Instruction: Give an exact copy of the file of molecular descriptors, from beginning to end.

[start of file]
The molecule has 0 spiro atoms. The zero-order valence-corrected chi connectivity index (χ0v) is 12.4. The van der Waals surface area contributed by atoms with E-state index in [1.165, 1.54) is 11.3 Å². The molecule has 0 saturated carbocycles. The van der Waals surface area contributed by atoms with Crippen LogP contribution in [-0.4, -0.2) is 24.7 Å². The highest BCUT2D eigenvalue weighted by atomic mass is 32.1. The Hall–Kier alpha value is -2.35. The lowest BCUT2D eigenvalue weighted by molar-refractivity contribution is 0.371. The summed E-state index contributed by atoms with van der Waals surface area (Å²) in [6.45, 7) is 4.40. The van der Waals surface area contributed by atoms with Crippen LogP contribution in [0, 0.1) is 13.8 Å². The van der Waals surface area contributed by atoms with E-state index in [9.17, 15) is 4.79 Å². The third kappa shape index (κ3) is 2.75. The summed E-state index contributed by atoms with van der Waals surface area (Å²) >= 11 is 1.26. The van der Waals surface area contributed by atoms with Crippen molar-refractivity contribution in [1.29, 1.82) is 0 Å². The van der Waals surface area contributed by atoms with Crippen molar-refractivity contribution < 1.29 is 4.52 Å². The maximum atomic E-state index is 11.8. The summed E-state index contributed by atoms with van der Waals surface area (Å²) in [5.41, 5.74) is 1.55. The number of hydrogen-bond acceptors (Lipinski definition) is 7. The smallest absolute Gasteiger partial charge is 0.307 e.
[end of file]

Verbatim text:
The molecule has 0 spiro atoms. The zero-order valence-corrected chi connectivity index (χ0v) is 12.4. The van der Waals surface area contributed by atoms with E-state index in [1.165, 1.54) is 11.3 Å². The molecule has 0 saturated carbocycles. The van der Waals surface area contributed by atoms with Crippen LogP contribution in [-0.4, -0.2) is 24.7 Å². The highest BCUT2D eigenvalue weighted by atomic mass is 32.1. The Hall–Kier alpha value is -2.35. The lowest BCUT2D eigenvalue weighted by molar-refractivity contribution is 0.371. The summed E-state index contributed by atoms with van der Waals surface area (Å²) in [6.45, 7) is 4.40. The van der Waals surface area contributed by atoms with Crippen LogP contribution in [0, 0.1) is 13.8 Å². The van der Waals surface area contributed by atoms with E-state index in [9.17, 15) is 4.79 Å². The third kappa shape index (κ3) is 2.75. The summed E-state index contributed by atoms with van der Waals surface area (Å²) >= 11 is 1.26. The van der Waals surface area contributed by atoms with Crippen molar-refractivity contribution in [1.29, 1.82) is 0 Å². The van der Waals surface area contributed by atoms with Crippen molar-refractivity contribution < 1.29 is 4.52 Å². The maximum atomic E-state index is 11.8. The summed E-state index contributed by atoms with van der Waals surface area (Å²) in [5.41, 5.74) is 1.55. The number of hydrogen-bond acceptors (Lipinski definition) is 7. The smallest absolute Gasteiger partial charge is 0.307 e.